b.Some examples of allusion, Quality of fiction:
i. “Emily was romantic. The death of lord Byron in Greece, not two decades before, has warmed the hard-headed and romantic and freedom-loving English people to the land where he died”(32).
ii. “The full sight of the pale honey coloured pillars of the Parthenon sent us into a dream that went back to Pericles and the great days of Athens, and to Socrates and to Plato who must have walked on this very hill and up the wide steps which look so level and yet to have a hidden architectural perfection.”(32). These two examples are of course all examples of allusion because we all know whom Byron, Pericles, Socrates and Plato, which make this a quality of fiction. We tend not to talk about these people in our everyday conversations, unless in class.

c. This one particular quote that I found I thought was definitely a quality of fiction due to the fact that we don’t talk this way in everyday situations. “The wind blew in from the sea and the waves assailed the stone with rhythm. The rhythm. Roar. Crash. Withdraw slowly. Roar. Crash. Withdraw. She dropped the veil over her face, slackened her steps, and with assurance of solitude within and without, felt herself relax. Roar went the waves, crash, withdraw.”(35) And then Emily begins to talk about Edmund and she continues, “Solitude and wind would free her thoughts.” (36) First I didn’t know what to think of this section what did the broken up sentences mean and why is there so much emphasis on roar, crash and withdraw slowly. Then I thought about way back about one of my English twelve words, juxtaposition, which from memory, don’t know if I am totally correct but it is when two events that can be related/similar happen at the same time, which in this case is the wind and/or waves are related and reflect the way Emily was feeling at that point in time. And Ethel Wilson shows Emily coming to a reality that her husband left her and she has to realize and accept it. I think that Wilson does this through the emphasis on these three particular lines. At first they each have their own sentence “Roar. Crash. Withdraw slowly…” and then she has a general statement and the same words, and even states that she is relaxing, then Wilson continues with the same three lines “Roar went the waves, crash, withdraw”, to me it sounds like she is coming to a conclusion of her reality and the writing reflects that, first it was like a slap in the face and now it is much subtle not just the wind/waves but reality. I could be totally wrong, but it is just a guess I would love to hear what everyone else thinks about this particular quote.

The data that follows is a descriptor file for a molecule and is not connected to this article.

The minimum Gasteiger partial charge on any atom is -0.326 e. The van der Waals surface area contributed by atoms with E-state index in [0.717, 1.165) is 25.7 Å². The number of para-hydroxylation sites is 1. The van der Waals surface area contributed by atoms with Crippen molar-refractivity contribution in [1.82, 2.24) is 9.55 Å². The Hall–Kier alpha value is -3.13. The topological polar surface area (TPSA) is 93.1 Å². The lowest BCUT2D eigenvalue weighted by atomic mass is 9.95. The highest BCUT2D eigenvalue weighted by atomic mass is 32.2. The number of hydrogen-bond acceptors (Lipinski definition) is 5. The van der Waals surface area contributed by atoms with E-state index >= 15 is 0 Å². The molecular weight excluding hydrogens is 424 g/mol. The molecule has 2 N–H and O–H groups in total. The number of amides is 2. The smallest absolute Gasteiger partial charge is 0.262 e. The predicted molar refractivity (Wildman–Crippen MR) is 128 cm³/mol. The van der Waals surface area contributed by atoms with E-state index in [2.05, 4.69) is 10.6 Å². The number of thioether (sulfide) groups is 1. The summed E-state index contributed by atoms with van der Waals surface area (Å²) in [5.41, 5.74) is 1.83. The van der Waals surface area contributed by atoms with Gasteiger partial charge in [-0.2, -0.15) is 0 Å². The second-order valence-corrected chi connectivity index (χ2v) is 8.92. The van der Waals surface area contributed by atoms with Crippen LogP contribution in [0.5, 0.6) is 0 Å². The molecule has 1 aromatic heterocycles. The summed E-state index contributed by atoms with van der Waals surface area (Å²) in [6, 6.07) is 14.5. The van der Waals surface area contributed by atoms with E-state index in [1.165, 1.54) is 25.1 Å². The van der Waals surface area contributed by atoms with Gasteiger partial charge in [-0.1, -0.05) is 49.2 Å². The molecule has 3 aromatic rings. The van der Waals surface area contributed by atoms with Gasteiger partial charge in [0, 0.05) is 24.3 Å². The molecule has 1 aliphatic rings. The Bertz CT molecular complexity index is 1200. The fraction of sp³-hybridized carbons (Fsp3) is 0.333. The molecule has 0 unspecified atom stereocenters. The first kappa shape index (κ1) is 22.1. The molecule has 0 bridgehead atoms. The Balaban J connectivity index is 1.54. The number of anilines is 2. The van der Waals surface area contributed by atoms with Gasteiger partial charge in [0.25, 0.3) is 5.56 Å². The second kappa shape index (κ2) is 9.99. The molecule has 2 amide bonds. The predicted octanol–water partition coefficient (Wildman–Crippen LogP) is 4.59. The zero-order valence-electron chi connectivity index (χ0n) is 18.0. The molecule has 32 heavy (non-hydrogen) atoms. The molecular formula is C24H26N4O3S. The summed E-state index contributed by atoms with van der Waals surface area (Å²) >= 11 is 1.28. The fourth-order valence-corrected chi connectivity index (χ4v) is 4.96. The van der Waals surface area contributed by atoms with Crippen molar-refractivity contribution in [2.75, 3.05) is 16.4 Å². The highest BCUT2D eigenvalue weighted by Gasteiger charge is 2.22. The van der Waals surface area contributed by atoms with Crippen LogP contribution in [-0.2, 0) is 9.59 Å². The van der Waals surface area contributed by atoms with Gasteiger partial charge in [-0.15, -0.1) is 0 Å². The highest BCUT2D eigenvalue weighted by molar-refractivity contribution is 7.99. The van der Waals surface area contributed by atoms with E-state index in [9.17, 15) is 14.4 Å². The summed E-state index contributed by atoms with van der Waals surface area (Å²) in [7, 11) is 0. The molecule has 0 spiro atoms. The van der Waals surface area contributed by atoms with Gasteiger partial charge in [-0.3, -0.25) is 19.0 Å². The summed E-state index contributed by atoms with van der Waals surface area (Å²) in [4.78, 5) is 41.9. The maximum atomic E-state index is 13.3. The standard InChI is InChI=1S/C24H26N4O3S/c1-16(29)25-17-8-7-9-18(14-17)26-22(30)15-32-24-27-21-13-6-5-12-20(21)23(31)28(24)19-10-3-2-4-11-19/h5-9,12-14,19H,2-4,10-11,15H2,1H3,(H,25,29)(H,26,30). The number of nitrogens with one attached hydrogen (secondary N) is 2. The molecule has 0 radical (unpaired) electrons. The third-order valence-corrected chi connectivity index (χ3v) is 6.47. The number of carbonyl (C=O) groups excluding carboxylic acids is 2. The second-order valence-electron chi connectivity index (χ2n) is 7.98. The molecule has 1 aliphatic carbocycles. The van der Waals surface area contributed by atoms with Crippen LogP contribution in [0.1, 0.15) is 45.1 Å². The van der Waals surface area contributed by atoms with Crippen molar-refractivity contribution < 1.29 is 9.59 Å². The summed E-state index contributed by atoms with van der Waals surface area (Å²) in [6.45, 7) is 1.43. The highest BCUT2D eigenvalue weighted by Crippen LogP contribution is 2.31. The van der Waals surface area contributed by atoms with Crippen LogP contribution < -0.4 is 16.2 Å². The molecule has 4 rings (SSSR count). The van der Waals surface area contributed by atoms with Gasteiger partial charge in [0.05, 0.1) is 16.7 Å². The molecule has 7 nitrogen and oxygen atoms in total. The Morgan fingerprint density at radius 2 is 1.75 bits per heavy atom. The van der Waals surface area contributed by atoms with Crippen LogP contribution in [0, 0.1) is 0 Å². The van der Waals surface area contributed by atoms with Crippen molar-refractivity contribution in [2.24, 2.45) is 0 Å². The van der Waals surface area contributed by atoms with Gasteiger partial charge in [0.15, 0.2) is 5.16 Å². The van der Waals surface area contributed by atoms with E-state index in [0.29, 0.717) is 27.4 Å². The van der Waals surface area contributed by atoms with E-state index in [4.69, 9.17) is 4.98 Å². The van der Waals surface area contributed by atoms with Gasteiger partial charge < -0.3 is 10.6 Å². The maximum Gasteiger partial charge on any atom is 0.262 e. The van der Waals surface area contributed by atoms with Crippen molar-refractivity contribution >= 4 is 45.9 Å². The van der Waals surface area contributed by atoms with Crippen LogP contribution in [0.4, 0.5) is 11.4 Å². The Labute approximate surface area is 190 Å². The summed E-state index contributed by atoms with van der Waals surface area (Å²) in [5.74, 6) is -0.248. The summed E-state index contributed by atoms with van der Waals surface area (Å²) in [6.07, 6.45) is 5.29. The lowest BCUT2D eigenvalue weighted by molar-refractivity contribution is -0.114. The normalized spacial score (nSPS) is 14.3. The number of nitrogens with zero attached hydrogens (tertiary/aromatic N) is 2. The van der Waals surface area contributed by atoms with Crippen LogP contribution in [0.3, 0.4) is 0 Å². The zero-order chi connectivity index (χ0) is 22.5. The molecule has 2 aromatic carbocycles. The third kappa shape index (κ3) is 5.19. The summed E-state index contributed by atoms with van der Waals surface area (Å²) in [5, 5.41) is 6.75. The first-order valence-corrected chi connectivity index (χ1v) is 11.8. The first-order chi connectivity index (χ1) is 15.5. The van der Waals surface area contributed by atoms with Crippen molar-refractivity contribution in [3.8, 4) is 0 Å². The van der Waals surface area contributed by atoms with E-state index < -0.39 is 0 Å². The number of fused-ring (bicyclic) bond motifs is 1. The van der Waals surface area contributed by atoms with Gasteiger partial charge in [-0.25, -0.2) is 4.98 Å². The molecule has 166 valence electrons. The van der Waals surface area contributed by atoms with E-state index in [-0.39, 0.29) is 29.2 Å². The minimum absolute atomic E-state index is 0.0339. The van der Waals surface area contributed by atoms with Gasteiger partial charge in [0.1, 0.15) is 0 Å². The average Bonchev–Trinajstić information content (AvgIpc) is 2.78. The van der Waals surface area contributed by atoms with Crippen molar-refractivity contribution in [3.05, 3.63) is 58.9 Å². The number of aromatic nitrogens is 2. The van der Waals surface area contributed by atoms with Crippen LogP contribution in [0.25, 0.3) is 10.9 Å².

-Connie

Tuesday, March 15, 2005

RE: Quotations

Interesting point Daisy :)

I tend to agree with your idea of Emily convincing herself that she can survive on her own. At the turn of the century how many husbands left their wives? Couples got married younger as a whole opposed to nowadays and they stayed together rather than the divorces we see all over the place (a stat I saw in a magazine was that 60% of marrages in the present will end in divorce). I don't think that Emily's situation was common therefore she would probably a lot of pressure. From what I understand of that era, women ran the house hold and men made the money. For Emily to no longer have a source of income must have been quite traumatizing (aside from the emotional distress of a spouse abandonment).

Cheers,
Jessica

Sunday, March 13, 2005

Quotations

Hello!! Since we haven't gotten anything posted yet, I thought I should post some quotations I found meaningful in this chapter; maybe our discussion can follow from that~We all know from the start of the chapter, that "Mr.Porter had left Mrs.Porter(p31)"...So a deserted wife our Emily is, yet how can a woman like this, "helpless and proud(p33)" be willing to admit that she is scared and helpless???Anyway that's just what I think.. The following are two qoutations I found.."[...]if I can prevent myself from being afraid [...](p35)""I can do this. I shall be strong. I do not need Edmund. I don't want him. I can live with out him very much better - If I can live. (p36)"#comment: I believe everything Emily says means the direct opposite, e.g. I do not need Edmund means I need him, I shall be strong is Emily questioning herself, "Can I be strong" etc. She's convincing herself that she can live without Edmund, and that the situation she is trapped in is just perfectly in the way she wanted it.. However, this all ends when reality forces her to see the big question -- "CAN SHE SURVIVE?"Daisy

Thursday, February 10, 2005

Chosen Topic: Chapter 5

We chose Chapter 5: The Dark House and The Detested Wife.

Thursday, February 03, 2005

Wow!

We created our blog! Our Team is:

Jessica Ramsay
Daisy Chen
Connie Melsted
Tejinder Gill